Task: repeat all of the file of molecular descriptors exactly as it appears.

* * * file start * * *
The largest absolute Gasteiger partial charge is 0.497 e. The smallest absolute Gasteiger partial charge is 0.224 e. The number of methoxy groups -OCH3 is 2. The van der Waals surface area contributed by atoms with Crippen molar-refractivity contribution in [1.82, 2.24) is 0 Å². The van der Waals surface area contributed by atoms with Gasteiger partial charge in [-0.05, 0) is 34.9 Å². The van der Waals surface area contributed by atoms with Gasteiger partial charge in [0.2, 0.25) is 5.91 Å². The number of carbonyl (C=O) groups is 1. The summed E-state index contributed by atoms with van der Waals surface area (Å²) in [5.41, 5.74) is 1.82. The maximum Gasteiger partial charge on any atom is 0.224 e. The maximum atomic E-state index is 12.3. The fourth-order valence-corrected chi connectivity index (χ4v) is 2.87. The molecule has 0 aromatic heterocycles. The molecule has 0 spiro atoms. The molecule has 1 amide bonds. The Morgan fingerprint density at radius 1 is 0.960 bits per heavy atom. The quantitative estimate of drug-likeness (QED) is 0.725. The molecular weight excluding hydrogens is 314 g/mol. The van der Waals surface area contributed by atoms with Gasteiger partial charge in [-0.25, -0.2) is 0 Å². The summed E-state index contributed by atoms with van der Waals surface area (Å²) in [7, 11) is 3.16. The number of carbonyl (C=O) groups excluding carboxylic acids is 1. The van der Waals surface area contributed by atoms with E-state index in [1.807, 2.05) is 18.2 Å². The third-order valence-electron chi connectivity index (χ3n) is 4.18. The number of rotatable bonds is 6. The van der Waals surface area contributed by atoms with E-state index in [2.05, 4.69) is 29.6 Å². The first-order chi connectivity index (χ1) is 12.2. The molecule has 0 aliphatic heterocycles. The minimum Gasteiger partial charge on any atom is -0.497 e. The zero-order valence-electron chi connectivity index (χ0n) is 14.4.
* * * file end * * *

The largest absolute Gasteiger partial charge is 0.497 e. The smallest absolute Gasteiger partial charge is 0.224 e. The number of methoxy groups -OCH3 is 2. The van der Waals surface area contributed by atoms with Crippen molar-refractivity contribution in [1.82, 2.24) is 0 Å². The van der Waals surface area contributed by atoms with Gasteiger partial charge in [-0.05, 0) is 34.9 Å². The van der Waals surface area contributed by atoms with Gasteiger partial charge in [0.2, 0.25) is 5.91 Å². The number of carbonyl (C=O) groups is 1. The summed E-state index contributed by atoms with van der Waals surface area (Å²) in [5.41, 5.74) is 1.82. The maximum Gasteiger partial charge on any atom is 0.224 e. The maximum atomic E-state index is 12.3. The fourth-order valence-corrected chi connectivity index (χ4v) is 2.87. The molecule has 0 aromatic heterocycles. The molecule has 0 spiro atoms. The molecule has 1 amide bonds. The Morgan fingerprint density at radius 1 is 0.960 bits per heavy atom. The quantitative estimate of drug-likeness (QED) is 0.725. The molecular weight excluding hydrogens is 314 g/mol. The van der Waals surface area contributed by atoms with Gasteiger partial charge in [-0.25, -0.2) is 0 Å². The summed E-state index contributed by atoms with van der Waals surface area (Å²) in [7, 11) is 3.16. The number of carbonyl (C=O) groups excluding carboxylic acids is 1. The van der Waals surface area contributed by atoms with E-state index in [1.807, 2.05) is 18.2 Å². The third-order valence-electron chi connectivity index (χ3n) is 4.18. The number of rotatable bonds is 6. The van der Waals surface area contributed by atoms with E-state index in [2.05, 4.69) is 29.6 Å². The first-order chi connectivity index (χ1) is 12.2. The molecule has 0 aliphatic heterocycles. The minimum Gasteiger partial charge on any atom is -0.497 e. The zero-order valence-electron chi connectivity index (χ0n) is 14.4.